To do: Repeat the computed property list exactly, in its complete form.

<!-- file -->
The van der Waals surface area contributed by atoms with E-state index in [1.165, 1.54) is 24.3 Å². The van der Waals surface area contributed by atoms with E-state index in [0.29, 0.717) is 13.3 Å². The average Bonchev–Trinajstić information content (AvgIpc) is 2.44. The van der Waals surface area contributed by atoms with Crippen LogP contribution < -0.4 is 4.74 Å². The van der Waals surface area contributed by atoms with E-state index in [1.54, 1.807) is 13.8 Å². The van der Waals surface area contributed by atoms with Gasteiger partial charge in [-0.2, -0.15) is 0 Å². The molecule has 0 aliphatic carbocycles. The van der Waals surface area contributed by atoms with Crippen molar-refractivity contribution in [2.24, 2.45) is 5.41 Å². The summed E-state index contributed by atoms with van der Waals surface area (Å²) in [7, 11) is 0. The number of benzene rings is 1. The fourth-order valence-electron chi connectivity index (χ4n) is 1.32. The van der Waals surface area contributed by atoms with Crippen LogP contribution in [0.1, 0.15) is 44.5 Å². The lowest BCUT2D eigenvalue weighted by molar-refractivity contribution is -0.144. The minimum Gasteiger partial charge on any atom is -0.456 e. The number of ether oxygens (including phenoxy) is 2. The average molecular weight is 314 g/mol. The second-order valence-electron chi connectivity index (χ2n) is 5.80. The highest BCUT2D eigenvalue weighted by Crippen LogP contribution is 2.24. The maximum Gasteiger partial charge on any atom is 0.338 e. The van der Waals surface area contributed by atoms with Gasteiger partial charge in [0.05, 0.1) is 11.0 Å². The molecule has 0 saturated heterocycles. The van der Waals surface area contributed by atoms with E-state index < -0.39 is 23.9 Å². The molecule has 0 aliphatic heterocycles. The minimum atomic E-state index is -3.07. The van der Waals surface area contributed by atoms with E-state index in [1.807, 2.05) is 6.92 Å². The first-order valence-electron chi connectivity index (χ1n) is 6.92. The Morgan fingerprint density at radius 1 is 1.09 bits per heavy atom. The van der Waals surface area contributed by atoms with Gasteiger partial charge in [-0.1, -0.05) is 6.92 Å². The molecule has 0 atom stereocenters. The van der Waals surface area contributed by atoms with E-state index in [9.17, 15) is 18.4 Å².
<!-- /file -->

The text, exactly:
The van der Waals surface area contributed by atoms with E-state index in [1.165, 1.54) is 24.3 Å². The van der Waals surface area contributed by atoms with E-state index in [0.29, 0.717) is 13.3 Å². The average Bonchev–Trinajstić information content (AvgIpc) is 2.44. The van der Waals surface area contributed by atoms with Crippen LogP contribution < -0.4 is 4.74 Å². The van der Waals surface area contributed by atoms with E-state index in [1.54, 1.807) is 13.8 Å². The van der Waals surface area contributed by atoms with Gasteiger partial charge in [-0.2, -0.15) is 0 Å². The molecule has 0 aliphatic carbocycles. The van der Waals surface area contributed by atoms with Crippen molar-refractivity contribution in [2.24, 2.45) is 5.41 Å². The summed E-state index contributed by atoms with van der Waals surface area (Å²) in [7, 11) is 0. The number of benzene rings is 1. The fourth-order valence-electron chi connectivity index (χ4n) is 1.32. The van der Waals surface area contributed by atoms with Crippen LogP contribution in [0.1, 0.15) is 44.5 Å². The lowest BCUT2D eigenvalue weighted by molar-refractivity contribution is -0.144. The minimum Gasteiger partial charge on any atom is -0.456 e. The number of ether oxygens (including phenoxy) is 2. The average molecular weight is 314 g/mol. The second-order valence-electron chi connectivity index (χ2n) is 5.80. The highest BCUT2D eigenvalue weighted by Crippen LogP contribution is 2.24. The maximum Gasteiger partial charge on any atom is 0.338 e. The van der Waals surface area contributed by atoms with Gasteiger partial charge in [0.05, 0.1) is 11.0 Å². The molecule has 0 saturated heterocycles. The van der Waals surface area contributed by atoms with E-state index < -0.39 is 23.9 Å². The molecule has 0 aliphatic heterocycles. The minimum atomic E-state index is -3.07. The van der Waals surface area contributed by atoms with E-state index in [1.807, 2.05) is 6.92 Å². The first-order valence-electron chi connectivity index (χ1n) is 6.92. The Morgan fingerprint density at radius 1 is 1.09 bits per heavy atom. The van der Waals surface area contributed by atoms with Gasteiger partial charge in [-0.1, -0.05) is 6.92 Å². The molecule has 0 atom stereocenters. The van der Waals surface area contributed by atoms with E-state index in [9.17, 15) is 18.4 Å².